Monday, 7 May 2012


It’s a celluloid jungle out there. We’ve all of us at one point got our wires crossed and settled down for a night in front of the box with Ingrid Bergman and Cary Grant in Hitchcock’s peerless spy caper Notorious only to be confronted with workaday Biggie Smalls biopic… Notorious. Even the most diligent film fan can often find it tricky to differentiate between the deluge of similarly titled claptrap out there, but here are a few that you most definitely don’t want to mix and match…


The Proposition - The Proposal
True story: ERH was on a plane recently, coming home from its holidays (read: a grim and barren sex-tour of the Benelux Countries). Everything was proceeding with its usual despicable monotony, until, from deep within the swirling cocktail of gin-shivers, flop sweat and past-its-best testosterone that was coursing through our body, we mistook the scheduled in-flight movie to be John Hillcoat’s grisly Ocker revenge Western, The Proposition*. We were not in the mood. Luckily, icky Sandra Bullock/Ryan Reynolds rom-com The Proposal - despite making Failure to Launch look like Brecht on toast – made it all better. ERH doesn't know much about Reynolds, but the looks of disorientation, acute discomfort and near-tearful resignation that played across his face throughout the entire film made us feel that we weren’t alone. Not… so terribly… alone…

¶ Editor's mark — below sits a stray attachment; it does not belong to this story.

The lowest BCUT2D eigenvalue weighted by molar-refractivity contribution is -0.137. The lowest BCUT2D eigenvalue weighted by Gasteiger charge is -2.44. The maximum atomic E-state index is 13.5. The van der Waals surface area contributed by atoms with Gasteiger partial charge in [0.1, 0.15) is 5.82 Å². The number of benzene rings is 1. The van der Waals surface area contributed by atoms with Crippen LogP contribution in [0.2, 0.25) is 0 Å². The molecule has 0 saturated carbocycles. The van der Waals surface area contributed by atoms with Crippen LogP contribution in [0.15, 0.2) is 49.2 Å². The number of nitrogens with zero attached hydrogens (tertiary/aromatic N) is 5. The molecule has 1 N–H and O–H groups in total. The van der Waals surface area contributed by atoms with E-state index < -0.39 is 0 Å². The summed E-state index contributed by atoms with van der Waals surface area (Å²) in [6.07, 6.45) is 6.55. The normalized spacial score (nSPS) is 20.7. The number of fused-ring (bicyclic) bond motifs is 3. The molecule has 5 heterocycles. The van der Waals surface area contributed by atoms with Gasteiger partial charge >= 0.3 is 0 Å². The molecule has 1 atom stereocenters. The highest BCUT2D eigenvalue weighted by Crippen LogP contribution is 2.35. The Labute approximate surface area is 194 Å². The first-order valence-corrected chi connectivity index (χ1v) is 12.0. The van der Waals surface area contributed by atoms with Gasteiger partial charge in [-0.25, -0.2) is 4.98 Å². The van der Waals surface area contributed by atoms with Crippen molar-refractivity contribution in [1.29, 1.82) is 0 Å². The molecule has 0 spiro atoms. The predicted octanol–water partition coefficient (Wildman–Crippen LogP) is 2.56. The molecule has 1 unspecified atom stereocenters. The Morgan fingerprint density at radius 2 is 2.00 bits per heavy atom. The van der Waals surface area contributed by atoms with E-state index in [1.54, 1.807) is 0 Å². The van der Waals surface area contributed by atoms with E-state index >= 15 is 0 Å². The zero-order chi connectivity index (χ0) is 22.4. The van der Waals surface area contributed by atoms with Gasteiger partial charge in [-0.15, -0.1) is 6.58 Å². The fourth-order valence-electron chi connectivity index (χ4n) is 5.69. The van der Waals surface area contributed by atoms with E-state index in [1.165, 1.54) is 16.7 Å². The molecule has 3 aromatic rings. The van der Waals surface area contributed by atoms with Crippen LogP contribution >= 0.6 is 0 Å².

*Do Not To Be Also Confused With...
Hillcoat’s Ghosts of the Civil Dead and Bill Cosby’s Ghost Dad

Shoah – Showgirls
Too Soon? Yes..? No..? Have the scars still not healed? ERH was given to understand it had become a cult classic that’s all the rage within the ‘camp’ community, who regularly clan together for theme evenings that include dressing up as their favourite characters and joyously singing along with the catchy tunes. The other, of course, is an unremittingly bleak and emotionally exhausting Paul Verhoeven atrocity that many still find too harrowing to sit through.

Knight and Day – Day For Night
A film within a film about the making of James Mangold’s Cameron/Cruise howler might have made for a revealing insight as to how the modern blockbuster is shunted together out of a flyblown clusterfuck of bargain-bucket ideas, shameless product placement, green-screen effrontery and sheer bloody mindedness. As it is we have to content ourselves with Truffaut’s romantic hymn to the production process, which - to be honest - would have benefited greatly from a few 4X4s flipping over lengthwise and a couple of exploding taco stands.

Feds – Reds
Sometimes the tiniest grain of sand can trip you up: in Terry Gilliam’s sparkling clockpunk bureaucratopia Brazil, a miniscule typographic error sets off a chain reaction that explodes into mayhem, madness and state-sponsored murder. In the real world, one wrong keystroke into your Lovefilm account and your Friday night no longer consists of a five-hour lecture on blow-dried Bolshevism, but a slapdash eighty-minute cackfest starring TV-Movie parolee Rebecca DeMornay. Enjoy.